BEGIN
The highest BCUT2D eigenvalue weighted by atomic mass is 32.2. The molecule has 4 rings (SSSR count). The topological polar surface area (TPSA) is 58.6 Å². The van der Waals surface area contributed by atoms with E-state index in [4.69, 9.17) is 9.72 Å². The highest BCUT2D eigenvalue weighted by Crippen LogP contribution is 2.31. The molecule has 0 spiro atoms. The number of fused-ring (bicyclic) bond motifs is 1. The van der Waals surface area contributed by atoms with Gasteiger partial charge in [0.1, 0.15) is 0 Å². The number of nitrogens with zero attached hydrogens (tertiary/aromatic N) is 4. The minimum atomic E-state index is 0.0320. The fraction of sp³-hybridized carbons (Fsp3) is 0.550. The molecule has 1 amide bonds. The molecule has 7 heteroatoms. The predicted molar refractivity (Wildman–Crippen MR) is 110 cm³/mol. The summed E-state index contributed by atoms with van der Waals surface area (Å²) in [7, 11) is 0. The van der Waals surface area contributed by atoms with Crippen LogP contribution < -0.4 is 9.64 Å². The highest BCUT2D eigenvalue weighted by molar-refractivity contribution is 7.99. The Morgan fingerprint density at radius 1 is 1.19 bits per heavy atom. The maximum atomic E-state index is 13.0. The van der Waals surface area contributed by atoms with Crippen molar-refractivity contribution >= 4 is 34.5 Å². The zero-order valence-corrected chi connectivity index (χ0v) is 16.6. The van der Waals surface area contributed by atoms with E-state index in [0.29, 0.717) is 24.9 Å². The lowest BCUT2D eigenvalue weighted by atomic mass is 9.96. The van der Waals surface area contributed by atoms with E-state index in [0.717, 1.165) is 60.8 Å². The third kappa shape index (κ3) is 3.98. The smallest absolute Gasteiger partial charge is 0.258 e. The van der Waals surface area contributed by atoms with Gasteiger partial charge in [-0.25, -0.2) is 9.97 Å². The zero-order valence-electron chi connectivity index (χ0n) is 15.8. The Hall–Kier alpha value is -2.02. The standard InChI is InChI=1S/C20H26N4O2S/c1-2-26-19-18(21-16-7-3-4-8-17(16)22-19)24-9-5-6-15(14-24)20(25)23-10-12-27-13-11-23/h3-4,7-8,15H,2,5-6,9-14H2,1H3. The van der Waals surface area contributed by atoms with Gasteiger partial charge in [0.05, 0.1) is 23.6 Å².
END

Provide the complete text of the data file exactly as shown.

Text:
The highest BCUT2D eigenvalue weighted by atomic mass is 32.2. The molecule has 4 rings (SSSR count). The topological polar surface area (TPSA) is 58.6 Å². The van der Waals surface area contributed by atoms with E-state index in [4.69, 9.17) is 9.72 Å². The highest BCUT2D eigenvalue weighted by Crippen LogP contribution is 2.31. The molecule has 0 spiro atoms. The number of fused-ring (bicyclic) bond motifs is 1. The van der Waals surface area contributed by atoms with Gasteiger partial charge in [0.1, 0.15) is 0 Å². The number of nitrogens with zero attached hydrogens (tertiary/aromatic N) is 4. The minimum atomic E-state index is 0.0320. The fraction of sp³-hybridized carbons (Fsp3) is 0.550. The molecule has 1 amide bonds. The molecule has 7 heteroatoms. The predicted molar refractivity (Wildman–Crippen MR) is 110 cm³/mol. The summed E-state index contributed by atoms with van der Waals surface area (Å²) in [7, 11) is 0. The van der Waals surface area contributed by atoms with Crippen LogP contribution < -0.4 is 9.64 Å². The highest BCUT2D eigenvalue weighted by molar-refractivity contribution is 7.99. The Morgan fingerprint density at radius 1 is 1.19 bits per heavy atom. The maximum atomic E-state index is 13.0. The van der Waals surface area contributed by atoms with Crippen molar-refractivity contribution >= 4 is 34.5 Å². The zero-order valence-corrected chi connectivity index (χ0v) is 16.6. The van der Waals surface area contributed by atoms with E-state index in [0.29, 0.717) is 24.9 Å². The lowest BCUT2D eigenvalue weighted by atomic mass is 9.96. The van der Waals surface area contributed by atoms with E-state index in [0.717, 1.165) is 60.8 Å². The third kappa shape index (κ3) is 3.98. The smallest absolute Gasteiger partial charge is 0.258 e. The van der Waals surface area contributed by atoms with Gasteiger partial charge in [-0.25, -0.2) is 9.97 Å². The zero-order valence-electron chi connectivity index (χ0n) is 15.8. The Hall–Kier alpha value is -2.02. The standard InChI is InChI=1S/C20H26N4O2S/c1-2-26-19-18(21-16-7-3-4-8-17(16)22-19)24-9-5-6-15(14-24)20(25)23-10-12-27-13-11-23/h3-4,7-8,15H,2,5-6,9-14H2,1H3. The van der Waals surface area contributed by atoms with Gasteiger partial charge in [0.05, 0.1) is 23.6 Å².